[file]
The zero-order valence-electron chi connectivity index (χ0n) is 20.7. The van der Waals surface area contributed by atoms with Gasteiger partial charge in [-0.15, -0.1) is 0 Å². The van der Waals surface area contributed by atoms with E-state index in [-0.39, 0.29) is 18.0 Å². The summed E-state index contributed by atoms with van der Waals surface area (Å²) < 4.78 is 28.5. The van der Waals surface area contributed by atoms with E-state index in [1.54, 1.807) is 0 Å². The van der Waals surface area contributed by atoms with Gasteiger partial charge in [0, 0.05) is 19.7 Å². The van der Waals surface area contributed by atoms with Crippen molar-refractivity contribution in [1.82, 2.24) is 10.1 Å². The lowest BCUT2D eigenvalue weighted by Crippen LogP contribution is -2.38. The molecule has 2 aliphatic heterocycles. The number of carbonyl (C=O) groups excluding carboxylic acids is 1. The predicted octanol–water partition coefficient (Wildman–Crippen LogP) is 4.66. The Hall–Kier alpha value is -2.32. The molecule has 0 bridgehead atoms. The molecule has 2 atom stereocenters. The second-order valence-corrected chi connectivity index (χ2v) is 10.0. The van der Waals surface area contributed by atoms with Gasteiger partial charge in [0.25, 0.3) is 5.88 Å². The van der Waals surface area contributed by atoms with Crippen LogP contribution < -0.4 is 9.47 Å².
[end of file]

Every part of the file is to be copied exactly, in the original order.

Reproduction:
The zero-order valence-electron chi connectivity index (χ0n) is 20.7. The van der Waals surface area contributed by atoms with Gasteiger partial charge in [-0.15, -0.1) is 0 Å². The van der Waals surface area contributed by atoms with E-state index in [-0.39, 0.29) is 18.0 Å². The summed E-state index contributed by atoms with van der Waals surface area (Å²) < 4.78 is 28.5. The van der Waals surface area contributed by atoms with E-state index in [1.54, 1.807) is 0 Å². The van der Waals surface area contributed by atoms with Gasteiger partial charge in [0, 0.05) is 19.7 Å². The van der Waals surface area contributed by atoms with Crippen molar-refractivity contribution in [1.82, 2.24) is 10.1 Å². The lowest BCUT2D eigenvalue weighted by Crippen LogP contribution is -2.38. The molecule has 2 aliphatic heterocycles. The number of carbonyl (C=O) groups excluding carboxylic acids is 1. The predicted octanol–water partition coefficient (Wildman–Crippen LogP) is 4.66. The Hall–Kier alpha value is -2.32. The molecule has 0 bridgehead atoms. The molecule has 2 atom stereocenters. The second-order valence-corrected chi connectivity index (χ2v) is 10.0. The van der Waals surface area contributed by atoms with Gasteiger partial charge in [0.25, 0.3) is 5.88 Å². The van der Waals surface area contributed by atoms with Crippen LogP contribution < -0.4 is 9.47 Å².